What’s new?

I have been wanting to test the new Walther Parrus since seeing it at the 2016 SHOT Show. It is a more powerful version of the Terrus that I liked enough to buy, But is it different enough from the Terrus to call it a new airgun?

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Benjamin Maximus: Part 6

by Tom Gaylord
Writing as B.B. Pelletier

Part 1
Part 2
Part 3
Part 4
Part 5

Benjamin Maximus
The Benjamin Maximus.

This report covers:

  • Texas Airgun Show
  • Pyramyd Air Cup
  • Am I done?
  • My thoughts
  • Readers’ thoughts
  • Crosman Premier Copper Magnum
  • Baracuda Match 4.53mm head
  • Does sorting help?
  • RWS Superdomes
  • JSB Exact 8.44-grain pellets
  • The trigger
  • Evaluation so far

Texas Airgun Show

The Texas Airgun Show is fast approaching! It’s held on Saturday, August 27 and opens to the public ($5 admission) at 9 a.m. Dealers and early buyers (cost for early buyers is one table — $30) can get in to set up at 6:30. Bring eye protection if you have it, because you have to wear it all the time you are outdoors. The hall is next to the skeet ranges and shot sometimes falls (like rain, with very little velocity) where people are.

AirForce Airguns has donated a Texan big bore in the winner’s choice of .35 or .45 caliber for the door prize, so anyone who buys an admission ticket is entered for the drawing. Airgun Depot is sponsoring the show and has donated one of their .40-caliber Badgers rifles for the raffle. Hatsan donated a Bull Boss PCP, Umarex USA donated a .22-caliber Octane, a $100 gift certificate, an S&W MP40 blowback pistol and 6 hats, Pyramyd Air donated a Benjamin Maximus rifle and a Zombie Slayer Paper Shooter, and American Airgunner donated 6 hats. Buy lots of raffle tickets and increase your odds at all these prizes that will be raffled from 10:30 until 1: 30.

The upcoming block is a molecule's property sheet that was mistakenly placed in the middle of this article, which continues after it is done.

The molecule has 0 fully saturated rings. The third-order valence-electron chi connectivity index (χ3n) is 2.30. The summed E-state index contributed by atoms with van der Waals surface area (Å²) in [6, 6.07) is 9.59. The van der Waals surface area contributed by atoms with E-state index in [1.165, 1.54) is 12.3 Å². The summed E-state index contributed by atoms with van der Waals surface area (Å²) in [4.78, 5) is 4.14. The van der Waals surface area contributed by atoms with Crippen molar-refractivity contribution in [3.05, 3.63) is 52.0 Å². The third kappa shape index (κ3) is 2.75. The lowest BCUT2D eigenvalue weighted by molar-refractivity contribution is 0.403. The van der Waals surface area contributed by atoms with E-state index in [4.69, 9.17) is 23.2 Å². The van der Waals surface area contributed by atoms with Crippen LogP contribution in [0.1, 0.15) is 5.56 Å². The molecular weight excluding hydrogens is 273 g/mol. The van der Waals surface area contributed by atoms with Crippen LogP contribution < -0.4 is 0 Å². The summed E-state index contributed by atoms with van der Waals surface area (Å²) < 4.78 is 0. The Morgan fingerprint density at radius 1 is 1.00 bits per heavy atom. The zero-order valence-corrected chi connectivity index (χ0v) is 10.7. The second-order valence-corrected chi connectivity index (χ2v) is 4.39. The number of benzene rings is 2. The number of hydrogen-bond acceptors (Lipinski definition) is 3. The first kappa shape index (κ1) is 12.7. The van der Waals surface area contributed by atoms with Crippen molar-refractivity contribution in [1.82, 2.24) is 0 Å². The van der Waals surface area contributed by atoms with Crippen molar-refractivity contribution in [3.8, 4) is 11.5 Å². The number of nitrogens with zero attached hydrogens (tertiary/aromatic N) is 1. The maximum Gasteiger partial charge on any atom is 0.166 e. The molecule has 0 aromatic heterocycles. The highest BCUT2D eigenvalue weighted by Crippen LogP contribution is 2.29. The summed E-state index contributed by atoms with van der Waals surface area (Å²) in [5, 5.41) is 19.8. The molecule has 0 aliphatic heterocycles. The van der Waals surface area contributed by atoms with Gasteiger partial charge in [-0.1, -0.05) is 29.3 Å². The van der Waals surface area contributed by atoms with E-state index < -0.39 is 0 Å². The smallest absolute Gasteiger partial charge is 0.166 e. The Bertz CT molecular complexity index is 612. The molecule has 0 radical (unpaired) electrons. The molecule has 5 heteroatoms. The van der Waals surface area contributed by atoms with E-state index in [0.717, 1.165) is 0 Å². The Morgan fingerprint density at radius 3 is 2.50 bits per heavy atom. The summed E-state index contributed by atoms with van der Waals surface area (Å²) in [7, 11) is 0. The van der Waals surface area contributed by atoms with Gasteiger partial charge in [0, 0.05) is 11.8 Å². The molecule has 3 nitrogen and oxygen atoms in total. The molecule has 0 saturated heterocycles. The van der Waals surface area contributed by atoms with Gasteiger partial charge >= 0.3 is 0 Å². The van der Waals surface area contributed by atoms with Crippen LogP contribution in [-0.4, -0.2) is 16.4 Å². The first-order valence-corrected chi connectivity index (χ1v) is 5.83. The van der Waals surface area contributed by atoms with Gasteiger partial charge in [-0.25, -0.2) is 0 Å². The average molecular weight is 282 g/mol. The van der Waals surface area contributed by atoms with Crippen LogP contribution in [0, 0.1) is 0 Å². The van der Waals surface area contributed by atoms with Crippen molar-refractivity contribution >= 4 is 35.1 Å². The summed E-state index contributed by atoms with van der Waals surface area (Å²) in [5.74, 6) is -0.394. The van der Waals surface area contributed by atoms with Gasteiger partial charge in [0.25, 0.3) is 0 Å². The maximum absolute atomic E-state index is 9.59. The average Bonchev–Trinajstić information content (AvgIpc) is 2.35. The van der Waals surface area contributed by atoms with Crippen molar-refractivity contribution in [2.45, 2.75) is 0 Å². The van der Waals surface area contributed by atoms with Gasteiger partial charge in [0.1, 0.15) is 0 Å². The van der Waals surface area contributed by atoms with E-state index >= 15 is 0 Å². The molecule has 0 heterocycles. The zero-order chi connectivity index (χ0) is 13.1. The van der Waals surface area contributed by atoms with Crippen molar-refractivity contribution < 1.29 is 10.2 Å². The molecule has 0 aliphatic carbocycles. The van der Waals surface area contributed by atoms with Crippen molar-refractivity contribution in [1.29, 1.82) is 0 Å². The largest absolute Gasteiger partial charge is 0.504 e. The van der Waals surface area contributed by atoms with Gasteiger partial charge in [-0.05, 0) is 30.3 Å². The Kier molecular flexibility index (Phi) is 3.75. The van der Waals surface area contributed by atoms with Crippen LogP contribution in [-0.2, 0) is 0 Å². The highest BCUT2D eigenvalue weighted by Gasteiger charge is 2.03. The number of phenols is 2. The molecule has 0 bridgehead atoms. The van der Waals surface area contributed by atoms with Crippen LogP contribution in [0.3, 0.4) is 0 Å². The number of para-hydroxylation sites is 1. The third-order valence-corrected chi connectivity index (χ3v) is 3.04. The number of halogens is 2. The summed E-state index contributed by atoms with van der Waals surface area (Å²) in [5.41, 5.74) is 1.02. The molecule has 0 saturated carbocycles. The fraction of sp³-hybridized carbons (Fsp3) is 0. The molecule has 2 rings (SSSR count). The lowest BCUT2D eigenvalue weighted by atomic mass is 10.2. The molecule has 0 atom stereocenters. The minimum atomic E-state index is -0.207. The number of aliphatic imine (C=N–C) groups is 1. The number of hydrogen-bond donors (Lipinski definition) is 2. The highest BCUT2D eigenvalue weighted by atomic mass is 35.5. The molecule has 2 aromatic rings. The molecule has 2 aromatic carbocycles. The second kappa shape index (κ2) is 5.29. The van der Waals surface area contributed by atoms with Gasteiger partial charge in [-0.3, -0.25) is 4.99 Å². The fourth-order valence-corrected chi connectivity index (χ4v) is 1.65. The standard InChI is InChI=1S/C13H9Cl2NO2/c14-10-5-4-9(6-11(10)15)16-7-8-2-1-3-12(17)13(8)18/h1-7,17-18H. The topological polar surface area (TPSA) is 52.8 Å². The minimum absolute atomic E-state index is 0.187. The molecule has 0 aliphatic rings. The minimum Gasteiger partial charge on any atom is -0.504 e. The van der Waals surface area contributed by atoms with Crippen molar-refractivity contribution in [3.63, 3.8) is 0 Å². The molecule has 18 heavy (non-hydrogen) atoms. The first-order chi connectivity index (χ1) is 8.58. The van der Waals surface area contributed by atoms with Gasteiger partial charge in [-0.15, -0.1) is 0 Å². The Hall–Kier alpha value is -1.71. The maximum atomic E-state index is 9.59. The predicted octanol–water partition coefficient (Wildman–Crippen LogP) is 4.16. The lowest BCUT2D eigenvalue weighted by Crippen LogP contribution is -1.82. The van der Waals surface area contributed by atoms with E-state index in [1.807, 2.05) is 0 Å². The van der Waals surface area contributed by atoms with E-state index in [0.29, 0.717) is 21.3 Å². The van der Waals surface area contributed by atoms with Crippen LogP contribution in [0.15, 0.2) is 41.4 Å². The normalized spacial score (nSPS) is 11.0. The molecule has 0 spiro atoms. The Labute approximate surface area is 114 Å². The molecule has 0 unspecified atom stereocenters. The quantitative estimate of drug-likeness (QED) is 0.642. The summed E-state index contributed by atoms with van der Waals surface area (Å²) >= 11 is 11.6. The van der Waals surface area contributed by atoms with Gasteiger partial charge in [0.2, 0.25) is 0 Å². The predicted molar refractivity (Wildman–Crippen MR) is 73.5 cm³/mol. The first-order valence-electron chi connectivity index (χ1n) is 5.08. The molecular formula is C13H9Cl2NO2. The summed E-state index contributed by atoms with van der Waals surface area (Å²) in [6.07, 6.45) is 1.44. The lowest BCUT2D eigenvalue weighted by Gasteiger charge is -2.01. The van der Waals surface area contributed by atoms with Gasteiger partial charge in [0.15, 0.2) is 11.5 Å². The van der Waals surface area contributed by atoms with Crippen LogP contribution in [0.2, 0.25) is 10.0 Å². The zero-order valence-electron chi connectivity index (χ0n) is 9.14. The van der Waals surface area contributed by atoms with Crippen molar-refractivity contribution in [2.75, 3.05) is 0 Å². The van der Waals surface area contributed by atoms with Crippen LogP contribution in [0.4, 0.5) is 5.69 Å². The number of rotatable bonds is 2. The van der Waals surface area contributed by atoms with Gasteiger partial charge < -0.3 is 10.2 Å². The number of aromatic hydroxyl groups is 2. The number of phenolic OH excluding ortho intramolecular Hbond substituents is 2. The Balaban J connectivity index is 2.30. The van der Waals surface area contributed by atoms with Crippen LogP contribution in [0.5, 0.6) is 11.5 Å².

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Benjamin Maximus: Part 5

by Tom Gaylord
Writing as B.B. Pelletier

Part 1
Part 2
Part 3
Part 4

Benjamin Maximus
The Benjamin Maximus.

This report covers:

  • Another Meopta test coming
  • The test
  • Group 1 Crosman Premier 7.9-grains
  • Group 2 Crosman Premier Copper Magnums
  • Baracuda Match 4.53mm head
  • One final group
  • Air Venturi G6 hand pump
  • Am I done?

Today I take the Benjamin Maximus out to 50 yards. This is the test people have been waiting for, so let’s get right to it!

This test actually stretched over two range days, as I was kicked off the range on the first day after shooting the first group. The lawn had to be mowed. That takes 2 hours on the range I was on, so I left and took my target. The next range day came a week later, and I was able to complete today’s test.

I went to the 50-yard range on day two That range ios easier to mow — in case I got caught again.

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Air Venturi Air Bolt: Part 1

by Tom Gaylord
Writing as B.B. Pelletier

Air Venturi Air Bolts
Air Venturi Air Bolts turn a .50 caliber big bore rifle or shotgun into an air bow.

This report covers:

  • Like no other!
  • Another air bow?
  • Is the Air Bolt any good?
  • What I was told
  • We begin
  • Muzzle-loaded
  • Shot 1
  • 30 yards
  • Great air conservation
  • Evaluation

Today I start looking at the Air Bolt from Air Venturi. This product is a package of 6 arrows that sell for $120.00 at Pyramyd Air, and I know there will be lectures on the cost of crossbow arrows today. Because that’s what the Air Bolt is — a crossbow bolt.

Like no other!

HOWEVER — and this is the news today — with the Air Bolt, you don’t have to buy another gun. If you already own a .50 caliber big bore airgun — and hundreds, if not thousands of serious U.S. airgunners already do — there is nothing more to buy. You have everything you need to begun shooting.